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Since I first saw a dist/ directory in many open source projects, usually on GitHub, I've been wondering what it means.

With dist, vendor, lib, src, and many other folder names that we see quite often, I sometimes wonder how I should name my own folders.

Correct me if I'm wrong!

  • src: Contains the sources. Sometimes only the pure sources, sometimes with the minified version, depends on the project.
  • vendor: Contains other dependencies, like other open source projects.
  • lib: Good question, it's really close to vendor actually, depending on the project we can see one or another or both...
  • dist: From what I saw, it contains the "production" files, the one we should use if we want to use the library.

Why is open source so confusing? Isn't it possible to do things clearer? At least per language because some languages use specific names.

  • 3
    Another good answer can be found here. – Skip Jack Jan 6 '16 at 16:25
189

To answer your question:

/dist means "distribution", the compiled code/library.

Folder structure varies by build system and programming language. Here are some standard conventions:

  • src/: "source" files to build and develop the project. This is where the original source files are located, before being compiled into fewer files to dist/, public/ or build/.
  • dist/: "distribution", the compiled code/library, also named public/ or build/. The files meant for production or public use are usually located here.
  • lib/: external dependencies (when included directly).
  • test/: the project's tests scripts, mocks, etc.
  • node_modules/: includes libraries and dependencies for JS packages, used by Npm.
  • vendor/: includes libraries and dependencies for PHP packages, used by Composer.
  • bin/: files that get added to your PATH when installed.

Markdown/Text Files:

  • README.md: A help file which addresses setup, tutorials, and documents the project. README.txt is also used.
  • LICENSE.md: any rights given to you regarding the project. LICENSE or LICENSE.txt are variations of the license file name, having the same contents.
  • CONTRIBUTING.md: how to help out with the project. Sometimes this is addressed in the README.md file.

Specific (these could go on forever):

  • package.json: defines libraries and dependencies for JS packages, used by Npm.
  • package-lock.json: specific version lock for dependencies installed from package.json, used by Npm.
  • composer.json: defines libraries and dependencies for PHP packages, used by Composer.
  • composer.lock: specific version lock for dependencies installed from composer.json, used by Composer.
  • gulpfile.js: used to define functions and tasks to be run with Gulp.
  • .travis.yml: config file for the Travis CI environment.
  • .gitignore: Specification of the files meant to be ignored by Git.
  • 32
    What about the meaning of dist? – Vadorequest Apr 4 '14 at 12:45
  • 21
    distribution, it usually contains the compiled software. – 0xcaff Apr 4 '14 at 14:01
  • Good and detailed answer, thanks. – Murat ÖNER Sep 19 '17 at 9:09
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    What about the assets/ folder? What is supposed to contain? – Sekhemty Mar 15 at 23:30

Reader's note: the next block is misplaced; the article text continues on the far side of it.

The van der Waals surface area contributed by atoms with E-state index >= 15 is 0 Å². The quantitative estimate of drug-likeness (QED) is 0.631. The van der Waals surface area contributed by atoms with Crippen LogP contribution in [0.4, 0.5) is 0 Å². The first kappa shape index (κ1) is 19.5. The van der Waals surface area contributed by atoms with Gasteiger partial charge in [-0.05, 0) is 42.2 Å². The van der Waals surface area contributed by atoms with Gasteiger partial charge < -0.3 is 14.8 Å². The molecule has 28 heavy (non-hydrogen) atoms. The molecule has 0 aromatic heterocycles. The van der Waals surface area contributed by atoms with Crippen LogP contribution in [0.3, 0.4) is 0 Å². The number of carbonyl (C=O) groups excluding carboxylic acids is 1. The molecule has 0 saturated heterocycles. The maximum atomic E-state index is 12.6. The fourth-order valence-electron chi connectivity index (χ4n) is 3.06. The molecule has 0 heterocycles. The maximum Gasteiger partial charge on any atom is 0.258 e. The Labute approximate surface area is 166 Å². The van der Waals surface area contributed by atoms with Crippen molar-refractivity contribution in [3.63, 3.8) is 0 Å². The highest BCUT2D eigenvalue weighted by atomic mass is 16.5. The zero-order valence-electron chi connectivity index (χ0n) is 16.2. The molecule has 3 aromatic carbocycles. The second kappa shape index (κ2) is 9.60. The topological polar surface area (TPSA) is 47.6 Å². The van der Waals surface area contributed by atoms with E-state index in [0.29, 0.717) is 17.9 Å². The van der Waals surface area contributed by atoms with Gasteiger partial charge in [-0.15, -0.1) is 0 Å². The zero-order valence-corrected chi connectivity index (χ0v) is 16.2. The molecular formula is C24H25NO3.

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    @Sekhemty, static content like images, video, audio, fonts etc. – Quaker May 28 at 7:35
48

To answer your original question about the meaning of the dist folder:

The shortform dist stands for distributable and refers to a directory where files will be stored that can be directly used by others without the need to compile or minify the source code that is being reused.

Example: If I want to use the source code of a Java library that someone wrote, then you need to compile the sources first to make use of it. But if a library author puts already the precompiled version into the repository, then you can just go ahead. Such an already compiled version is saved into the dist directory.

Something similar applies to JavaScript modules. Usually JavaScript code is minified and obfuscated for use in production. Therefore, if you want to distribute a JavaScript library, it's advisable to put the plain (not minified) source code into a src (source) directory and the minified and obfuscated version into the dist (distributable) directoy, so others can grab the minified version right away without having to minify it themselves.

Note: Some developers use names like target, build or dest (destination) instead of dist. But the purpose of these folders is identical.

  • Thank you for detailed answer! – incleaf Jan 7 '16 at 13:51
  • 9
    I think this best answers the question. dist stands for distributable, not distribution. It is the directory that once everything ha been compiled, gulped, transpiled, assembled and produced from all the other sources and files and trinkets etc.. this is what you want to distribute or indicate to others that it is the distributable! – Eric Bishard Feb 25 '16 at 16:46
3

Summary of the folders:

  • bin: binaries
  • src: source
  • include: C/C++ headers
  • lib: C/C++ libraries
  • contrib: contribution from other people
  • doc/docs: documentations
  • man: manual (Unix/Linux)

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